Sometimes when something doesn’t make sense you can either scratch your head or take a closer to look to see if you perhaps missed something. We mention this as we just couldn’t understand why Novo Nordisk was studying the oral version of semaglutide to death. Why they weren’t aggressively getting this drug to the FDA.
At first, we chalked up this lackadaisical attitude to Novo being Novo. A company that based on their history has never meet a study they didn’t like. With the GLP-1 market continuing to grow and this being a potential blockbuster drug as it would be the first oral in the category, we figured there must be a reason for this methodical approach.
At first glance the drug seems poised to be a major hit. Control looks good there is the additional benefit of weight loss and it’s an oral while all the other GLP-1’s are injectable. Based on the data published to date there seems to be no major issues that would prevent this drug from being the hit Novo needs it to be.
Yet taking a closer look we discovered some issues which could prevent this drug from reaching its potential. The biggest issue is how the drug is dosed. Unlike most orals which are simple to dose this drug requires that the patient fast for a minimum of six hours before taking the drug. Additionally, the drug cannot be taken with too much water nor can the patient eat anything for a minimum of 30 minutes after taking the drug.
What’s a bigger problem is should the patient not follow this protocol the drug doesn’t work. Violate any of the three protocols outlined, fasting, using too much water or eating too soon and the drug flat out doesn’t work.
Now we suppose this strict dosing protocol could be covered by the physician and an argument can be made that patients are creators of habit, so this strict protocol could be a good thing. The physician could instruct the patient to take the drug each morning before they shower. The theory being that since the patient doesn’t eat while sleeping this covers the fasting requirement. The water level requirement can be covered fairly easily and by taking it before the morning shower covers the 30-minute waiting period.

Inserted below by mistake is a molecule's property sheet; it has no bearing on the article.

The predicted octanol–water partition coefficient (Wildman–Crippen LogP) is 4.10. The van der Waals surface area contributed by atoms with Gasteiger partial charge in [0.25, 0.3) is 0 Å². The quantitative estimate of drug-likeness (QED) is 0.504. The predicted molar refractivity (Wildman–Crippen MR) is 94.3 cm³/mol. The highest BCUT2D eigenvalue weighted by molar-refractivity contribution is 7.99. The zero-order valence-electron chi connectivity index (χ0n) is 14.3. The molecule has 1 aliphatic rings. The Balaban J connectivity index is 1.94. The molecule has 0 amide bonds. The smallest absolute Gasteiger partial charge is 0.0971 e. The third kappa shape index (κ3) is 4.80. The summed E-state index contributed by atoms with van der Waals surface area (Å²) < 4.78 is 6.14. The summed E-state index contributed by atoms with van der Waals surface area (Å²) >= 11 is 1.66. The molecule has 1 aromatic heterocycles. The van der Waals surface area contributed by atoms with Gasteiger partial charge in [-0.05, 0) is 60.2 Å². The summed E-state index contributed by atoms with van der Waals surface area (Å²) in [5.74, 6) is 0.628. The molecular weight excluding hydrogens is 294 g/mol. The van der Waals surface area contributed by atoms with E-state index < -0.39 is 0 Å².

We do however see some issues with this rather strict dosing protocol. First, the physician has to remember to explain the protocol. Second, the patient must comprehend and follow the protocol and finally as the late Al Mann used to say; “The more chances you give the patient to screw up the more likely it is they will screw up.”
Our other concern is how Novo will deal with the FDA who will likely conduct a panel before approving the drug. Based on their history Novo has a nasty way of over complicating things. Although Victoza has been a major hit for Novo the company almost screwed the pooch when that drug faced its FDA panel. Just as they are doing with this drug Novo studied Victoza to death and some these studies detected a possible link between Victoza and thyroid cancer.
Now this link wasn’t a major issue and while no cancer is a good thing thyroid cancer is slow growing and rarely fatal. However, Novo spent an excessive amount of time covering this issue during the panel meeting making it seem as though what was a minor issue was a major issue. Thankfully the panel used common sense and voted to approve the drug.
The question is will history repeat itself when this drug finally gets submitted to the FDA. With the all the studies being done will the company discover a minor issue which they will turn into a major issue. Listen the strict dosing protocol is tough enough and they don’t need anything else complicating their lives. Given how things are going Novo desperately needs this drug to be a hit. Yet we can’t help but believe Novo will be Novo and overcomplicate things.
Diabetic Investor is also looking into how the all this study data is being analyzed as it seems the FDA is requiring two different statistical analysis. Now we aren’t sure why the FDA has asked for this, but we are taking a closer look.
The reality here is this drug which at first glance seemed destine to be a blockbuster may or may not reach that level. Based on what we know we still believe the drug will be approved by the FDA. This of course assumes there is nothing that comes up from the two different statistical analysis. Yet the strict dosing protocol is another cause for concern.
So, what seemed like a slam dunk is no slam dunk at all. Unfortunately, the closer we look the less we like what we see.